Who is Tim DeFoor, a Republican running for Pa. auditor general?

In 2020, DeFoor was elected Pennsylvania’s auditor general, defeating Democrat Nina Ahmad. DeFoor is the first person of color to win a statewide office in Pennsylvania.

Tim DeFoor speaking at a podium

Auditor General Tim DeFoor visits the Cleve J. Fredricksen Library to promote the Pennsylvania Library Association’s PA Forward Initiative. (Commonwealth Media Services)

This story originally appeared on Spotlight PA.

Pennsylvania voters will elect an auditor general this November, but Democrats and Republicans first must pick their candidates this spring.

Incumbent Tim DeFoor is the only Republican running for his party’s nomination. He will appear on the April 23 primary ballot.

The auditor general monitors how public dollars are spent, to catch fraud and graft if they occur. The office does this by conducting financial audits, and monitoring whether state-funded programs are doing what they’re supposed to.

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Learn more about DeFoor below:

Who is Tim DeFoor?


A Dauphin County native, DeFoor graduated from Penn State University, the University of Pittsburgh, and the Harrisburg University of Science and Technology.

DeFoor served as a special agent for the state attorney general’s office, investigating Medicaid fraud. He was also a fraud investigator and internal auditor for the University of Pittsburgh Medical Center and as a federal contractor.

In 2015, DeFoor was elected Dauphin County controller. There, he won national awards and created the county’s first audit division.

In 2020, DeFoor was elected Pennsylvania’s auditor general, defeating Democrat Nina Ahmad. DeFoor is the first person of color to win a statewide office in Pennsylvania and the first Republican to hold the auditor general position since 1997.

In his announcement that he would seek another four years in office, DeFoor said his first term focused on transforming the auditor general’s office in a nonpartisan way, and that his second would center on “ensuring the job gets done.”

DeFoor has taken a different approach to the office than his predecessor, Democrat Eugene DePasquale.

DePasquale’s two terms as auditor general were marked by the regular release of special reports focused on policy issues seen as outside the traditional scope of the office. One laid out 12 recommendations for reducing gun violence deaths. Another estimated how much revenue the commonwealth was missing by not taxing marijuana.

DeFoor has primarily stuck to the office’s required functions: auditing local pension plans and volunteer firefighters’ relief associations, and making sure county offices and district courts handle state money properly.

During his first term, DeFoor released an audit that claimed a dozen school districts had raised local taxes “while holding millions of dollars in their General Funds.” He said the audit identified districts moving money so they would meet the state threshold to raise taxes, which he called a “shell game.” Critics said that DeFoor lacked an understanding of the districts’ budgeting processes.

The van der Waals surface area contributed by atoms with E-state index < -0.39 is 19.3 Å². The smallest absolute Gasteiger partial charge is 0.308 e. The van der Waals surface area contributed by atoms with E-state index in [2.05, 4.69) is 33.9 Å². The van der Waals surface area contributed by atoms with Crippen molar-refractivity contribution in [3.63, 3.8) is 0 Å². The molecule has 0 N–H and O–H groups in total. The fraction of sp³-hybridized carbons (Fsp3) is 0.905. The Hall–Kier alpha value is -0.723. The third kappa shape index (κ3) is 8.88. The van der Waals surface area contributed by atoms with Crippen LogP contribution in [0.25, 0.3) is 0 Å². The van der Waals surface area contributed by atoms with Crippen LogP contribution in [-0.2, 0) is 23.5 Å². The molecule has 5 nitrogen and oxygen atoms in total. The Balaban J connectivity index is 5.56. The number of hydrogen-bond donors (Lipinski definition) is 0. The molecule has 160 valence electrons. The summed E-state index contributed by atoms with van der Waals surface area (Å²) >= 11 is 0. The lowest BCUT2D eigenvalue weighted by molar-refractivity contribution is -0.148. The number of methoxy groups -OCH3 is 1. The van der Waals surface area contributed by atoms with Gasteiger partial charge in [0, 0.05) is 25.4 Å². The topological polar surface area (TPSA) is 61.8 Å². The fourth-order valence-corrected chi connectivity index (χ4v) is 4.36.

DeFoor also closed the bureau that audited schools, which his office said led to 11 layoffs. Those responsibilities were transferred back to the state Department of Education.

According to his campaign website, DeFoor’s second-term priorities include:

  • Cutting “wasteful government spending” to protect taxpayers and strengthen the economy.
  • Increasing transparency by ending “loopholes” that allow Pennsylvania agencies to hide taxpayer-funded contracts from the public.

DeFoor serves on the Harrisburg Area Community College Foundation Board of Directors, the State YMCA of Pennsylvania Board of Directors, and the Chris “Handles” Franklin Foundation Board of Directors. He is a member of the Greater Harrisburg Area NAACP and the Pennsylvania State Fraternal Order of Police Lodge #78.

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A month after DeFoor took office as auditor general, now opponent state Rep. Malcolm Kenyatta questioned DeFoor about election fraud claims at a state House committee hearing. At the time, skepticism about election integrity was at a high, particularly among Republicans, after former president Donald Trump baselessly insisted his election had been subject to widespread fraud.

“I believe my election was fair,” DeFoor said. “As far as anybody else’s election, that’s a conversation that you would have to have with them, but I haven’t heard any complaints with regards to my specific election.”

Endorsements: Pennsylvania Republican Party.

Spotlight PA logoSpotlight PA is an independent, nonpartisan, and nonprofit newsroom producing investigative and public-service journalism that holds the powerful to account and drives positive change in Pennsylvania.

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